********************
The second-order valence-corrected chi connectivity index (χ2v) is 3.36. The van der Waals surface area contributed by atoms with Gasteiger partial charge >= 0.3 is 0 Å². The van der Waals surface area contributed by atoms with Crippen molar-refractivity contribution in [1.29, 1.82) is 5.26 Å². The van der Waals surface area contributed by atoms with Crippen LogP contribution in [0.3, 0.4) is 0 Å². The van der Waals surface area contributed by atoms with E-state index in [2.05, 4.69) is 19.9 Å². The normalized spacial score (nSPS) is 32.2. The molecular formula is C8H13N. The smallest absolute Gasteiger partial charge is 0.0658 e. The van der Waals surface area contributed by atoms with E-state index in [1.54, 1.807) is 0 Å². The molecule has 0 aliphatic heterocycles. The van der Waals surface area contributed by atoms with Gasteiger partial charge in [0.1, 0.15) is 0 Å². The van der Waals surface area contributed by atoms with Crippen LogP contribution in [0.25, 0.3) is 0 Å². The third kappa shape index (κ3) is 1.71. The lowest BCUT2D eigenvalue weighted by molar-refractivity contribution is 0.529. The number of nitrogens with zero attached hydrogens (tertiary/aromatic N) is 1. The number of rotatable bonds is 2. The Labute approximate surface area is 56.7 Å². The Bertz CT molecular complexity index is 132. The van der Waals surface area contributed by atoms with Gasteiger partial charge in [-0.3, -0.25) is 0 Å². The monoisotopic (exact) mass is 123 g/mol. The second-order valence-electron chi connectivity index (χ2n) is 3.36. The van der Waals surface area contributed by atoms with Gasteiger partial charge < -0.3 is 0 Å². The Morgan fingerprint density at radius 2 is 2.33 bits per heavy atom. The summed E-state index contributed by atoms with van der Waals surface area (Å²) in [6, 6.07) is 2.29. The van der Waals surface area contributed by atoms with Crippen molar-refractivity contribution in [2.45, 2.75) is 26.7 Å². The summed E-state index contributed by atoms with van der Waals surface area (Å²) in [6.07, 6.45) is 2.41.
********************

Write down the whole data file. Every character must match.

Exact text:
The second-order valence-corrected chi connectivity index (χ2v) is 3.36. The van der Waals surface area contributed by atoms with Gasteiger partial charge >= 0.3 is 0 Å². The van der Waals surface area contributed by atoms with Crippen molar-refractivity contribution in [1.29, 1.82) is 5.26 Å². The van der Waals surface area contributed by atoms with Crippen LogP contribution in [0.3, 0.4) is 0 Å². The van der Waals surface area contributed by atoms with E-state index in [2.05, 4.69) is 19.9 Å². The normalized spacial score (nSPS) is 32.2. The molecular formula is C8H13N. The smallest absolute Gasteiger partial charge is 0.0658 e. The van der Waals surface area contributed by atoms with E-state index in [1.54, 1.807) is 0 Å². The molecule has 0 aliphatic heterocycles. The van der Waals surface area contributed by atoms with Gasteiger partial charge in [0.1, 0.15) is 0 Å². The van der Waals surface area contributed by atoms with Crippen LogP contribution in [0.25, 0.3) is 0 Å². The third kappa shape index (κ3) is 1.71. The lowest BCUT2D eigenvalue weighted by molar-refractivity contribution is 0.529. The number of nitrogens with zero attached hydrogens (tertiary/aromatic N) is 1. The number of rotatable bonds is 2. The Labute approximate surface area is 56.7 Å². The Bertz CT molecular complexity index is 132. The van der Waals surface area contributed by atoms with Gasteiger partial charge in [-0.3, -0.25) is 0 Å². The monoisotopic (exact) mass is 123 g/mol. The second-order valence-electron chi connectivity index (χ2n) is 3.36. The van der Waals surface area contributed by atoms with Gasteiger partial charge < -0.3 is 0 Å². The Morgan fingerprint density at radius 2 is 2.33 bits per heavy atom. The summed E-state index contributed by atoms with van der Waals surface area (Å²) in [6, 6.07) is 2.29. The van der Waals surface area contributed by atoms with Crippen molar-refractivity contribution in [2.45, 2.75) is 26.7 Å². The summed E-state index contributed by atoms with van der Waals surface area (Å²) in [6.07, 6.45) is 2.41.